MM: What are the challenges of a film festival dedicated to the short film medium? What makes programming, marketing, etc. different than at a feature festival?   

DS: Programming, naturally, is a very different challenge because we are literally watching many, many more films than a features festival (with 1400 submissions this year).  With our shorts programs we look to pair films from different genres and aesthetics together.  That lends itself to certain challenges when it comes to matching and pairing films.

Marketing, on the other hand, is more similar to a feature festival. We try to bring the top industry players in town out to the fest, along with short film lovers and film festival fans.  Our goal is simple: Mix the celebrities, industry players, executives, and established Hollywood crowd with the new crop of rising filmmakers and short film content creators.  Expose Hollywood to our filmmakers.

MM:  There are a myriad of short film festivals out there, all of which have different definitions of what exactly constitutes a “short” film. HollyShorts runs films that are 30 minutes or less. Can you argue for why that time limit in particular is the most appropriate? 

DS: Programming purposes, primarily.  To showcase films longer than 30 minutes takes up almost half of a two-hour program.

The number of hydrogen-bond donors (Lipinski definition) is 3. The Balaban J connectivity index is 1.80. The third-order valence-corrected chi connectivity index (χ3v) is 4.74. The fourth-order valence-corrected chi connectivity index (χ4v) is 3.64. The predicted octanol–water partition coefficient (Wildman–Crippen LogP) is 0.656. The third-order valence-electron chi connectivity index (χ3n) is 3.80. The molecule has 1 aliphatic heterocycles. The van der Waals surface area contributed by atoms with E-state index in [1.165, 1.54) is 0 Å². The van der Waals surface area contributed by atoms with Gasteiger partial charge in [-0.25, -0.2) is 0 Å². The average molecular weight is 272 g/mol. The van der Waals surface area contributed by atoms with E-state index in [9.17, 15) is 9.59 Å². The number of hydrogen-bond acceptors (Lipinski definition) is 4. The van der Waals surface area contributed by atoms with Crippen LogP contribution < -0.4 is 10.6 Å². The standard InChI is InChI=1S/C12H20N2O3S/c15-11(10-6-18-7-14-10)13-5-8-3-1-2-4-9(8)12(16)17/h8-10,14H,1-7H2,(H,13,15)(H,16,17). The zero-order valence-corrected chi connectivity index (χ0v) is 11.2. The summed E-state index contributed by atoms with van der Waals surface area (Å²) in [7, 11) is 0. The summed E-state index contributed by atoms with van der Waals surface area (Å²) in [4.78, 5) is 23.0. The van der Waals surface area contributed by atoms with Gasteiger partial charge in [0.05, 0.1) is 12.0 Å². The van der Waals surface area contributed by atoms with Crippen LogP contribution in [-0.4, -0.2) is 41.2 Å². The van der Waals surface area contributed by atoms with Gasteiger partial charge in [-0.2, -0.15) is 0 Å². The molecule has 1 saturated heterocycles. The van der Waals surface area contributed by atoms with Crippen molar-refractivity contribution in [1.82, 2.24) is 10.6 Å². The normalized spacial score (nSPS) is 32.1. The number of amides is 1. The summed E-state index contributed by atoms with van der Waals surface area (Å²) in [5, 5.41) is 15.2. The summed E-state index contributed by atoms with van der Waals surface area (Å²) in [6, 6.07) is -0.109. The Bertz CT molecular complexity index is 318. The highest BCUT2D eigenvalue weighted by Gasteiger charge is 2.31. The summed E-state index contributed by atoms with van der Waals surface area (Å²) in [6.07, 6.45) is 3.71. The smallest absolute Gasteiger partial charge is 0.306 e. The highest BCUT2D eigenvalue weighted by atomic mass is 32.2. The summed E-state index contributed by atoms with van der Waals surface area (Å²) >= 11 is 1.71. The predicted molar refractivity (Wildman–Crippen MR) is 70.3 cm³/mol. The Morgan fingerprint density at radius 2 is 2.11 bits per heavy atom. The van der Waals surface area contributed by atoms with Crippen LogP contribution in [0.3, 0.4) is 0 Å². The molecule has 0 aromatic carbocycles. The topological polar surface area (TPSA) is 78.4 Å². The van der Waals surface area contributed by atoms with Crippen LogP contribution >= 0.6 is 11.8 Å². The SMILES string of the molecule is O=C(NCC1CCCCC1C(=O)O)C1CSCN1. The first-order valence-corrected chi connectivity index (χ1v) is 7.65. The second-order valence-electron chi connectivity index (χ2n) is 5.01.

MovieMaker - HollyShortsThroat1MM: Part of HollyShorts’ goal as a festival is to act as a platform for budding moviemakers who are starting out their careers with shorts. In the eight previous years of HollyShorts’ history, have there been any especially notable alumni whom the festival can be proud of? 

DS: Many!  Last year’s Best Short winner, Bryan Buckley, was nominated for an Academy Award for his HSFF-winning short “ASAD.”  He has gone on to direct a feature for Lionsgate.  Kat Coiro, a past fest award winner and opening night participant, has gone on to direct multiple feature films and worked with many talented actors and actresses (Rachel Bilson and Kate Bosworth amongst them).  Carey Williams won Best Narrative last year for his short “Cherry Waves,” and has gone on to direct an episode of the hit show Banshee.

We screen features of our alumni as well. Dave Rodriguez is having is L.A. premiere of his feature film Last I Heard at our opening night. The film stars Paul Sorvino and Michael Rappaport and premiered at the Seattle International Film Festival.  Derek Waters is a two-time alumni and current jury member and has now hit it big with the Comedy Central smash show Drunk History, which we screened at HSFF years ago.  Jamie Linden screened his short-turned-feature 10 Years (which starred Channing Tatum, Ron Livingston, Rosario Dawson, Scott Porter, Frantz Durand, and many others) at HSFF 2011.   Last, L. Philippe Casseus is a long-time festival staff screener, coordinator and alumni who has gone on to sell his screenplay to Lionsgate titled Freelancers. The film stars Robert De Niro and Forrest Whitaker. I could keep going, but those are some highlights – not to mention the countless amount of filmmakers that have met at the festival and have gone on to work together on future projects.